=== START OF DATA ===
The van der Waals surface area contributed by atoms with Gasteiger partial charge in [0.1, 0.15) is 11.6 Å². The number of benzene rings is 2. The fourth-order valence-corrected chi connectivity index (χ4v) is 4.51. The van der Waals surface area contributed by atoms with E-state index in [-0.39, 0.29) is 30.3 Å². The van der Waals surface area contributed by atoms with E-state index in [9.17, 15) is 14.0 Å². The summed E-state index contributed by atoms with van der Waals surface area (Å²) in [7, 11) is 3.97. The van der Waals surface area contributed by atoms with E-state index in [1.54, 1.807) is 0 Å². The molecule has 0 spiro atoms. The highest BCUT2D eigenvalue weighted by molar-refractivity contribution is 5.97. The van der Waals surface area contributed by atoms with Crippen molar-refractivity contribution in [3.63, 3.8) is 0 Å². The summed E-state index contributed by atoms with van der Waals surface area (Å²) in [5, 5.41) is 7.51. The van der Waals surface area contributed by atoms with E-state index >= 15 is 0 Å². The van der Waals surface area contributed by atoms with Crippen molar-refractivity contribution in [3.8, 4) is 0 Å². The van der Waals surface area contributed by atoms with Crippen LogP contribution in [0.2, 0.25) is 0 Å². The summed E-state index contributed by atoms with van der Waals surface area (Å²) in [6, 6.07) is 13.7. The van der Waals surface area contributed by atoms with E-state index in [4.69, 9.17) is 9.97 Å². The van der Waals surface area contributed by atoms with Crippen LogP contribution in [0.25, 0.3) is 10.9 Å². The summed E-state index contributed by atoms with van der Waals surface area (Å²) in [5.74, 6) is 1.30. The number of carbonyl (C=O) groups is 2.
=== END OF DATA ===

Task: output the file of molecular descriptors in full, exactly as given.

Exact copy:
The van der Waals surface area contributed by atoms with Gasteiger partial charge in [0.1, 0.15) is 11.6 Å². The number of benzene rings is 2. The fourth-order valence-corrected chi connectivity index (χ4v) is 4.51. The van der Waals surface area contributed by atoms with E-state index in [-0.39, 0.29) is 30.3 Å². The van der Waals surface area contributed by atoms with E-state index in [9.17, 15) is 14.0 Å². The summed E-state index contributed by atoms with van der Waals surface area (Å²) in [7, 11) is 3.97. The van der Waals surface area contributed by atoms with E-state index in [1.54, 1.807) is 0 Å². The molecule has 0 spiro atoms. The highest BCUT2D eigenvalue weighted by molar-refractivity contribution is 5.97. The van der Waals surface area contributed by atoms with Crippen molar-refractivity contribution in [3.63, 3.8) is 0 Å². The summed E-state index contributed by atoms with van der Waals surface area (Å²) in [5, 5.41) is 7.51. The van der Waals surface area contributed by atoms with E-state index >= 15 is 0 Å². The van der Waals surface area contributed by atoms with Crippen molar-refractivity contribution in [3.8, 4) is 0 Å². The van der Waals surface area contributed by atoms with Crippen LogP contribution in [0.2, 0.25) is 0 Å². The summed E-state index contributed by atoms with van der Waals surface area (Å²) in [6, 6.07) is 13.7. The van der Waals surface area contributed by atoms with E-state index in [4.69, 9.17) is 9.97 Å². The van der Waals surface area contributed by atoms with Crippen LogP contribution in [0.25, 0.3) is 10.9 Å². The summed E-state index contributed by atoms with van der Waals surface area (Å²) in [5.74, 6) is 1.30. The number of carbonyl (C=O) groups is 2.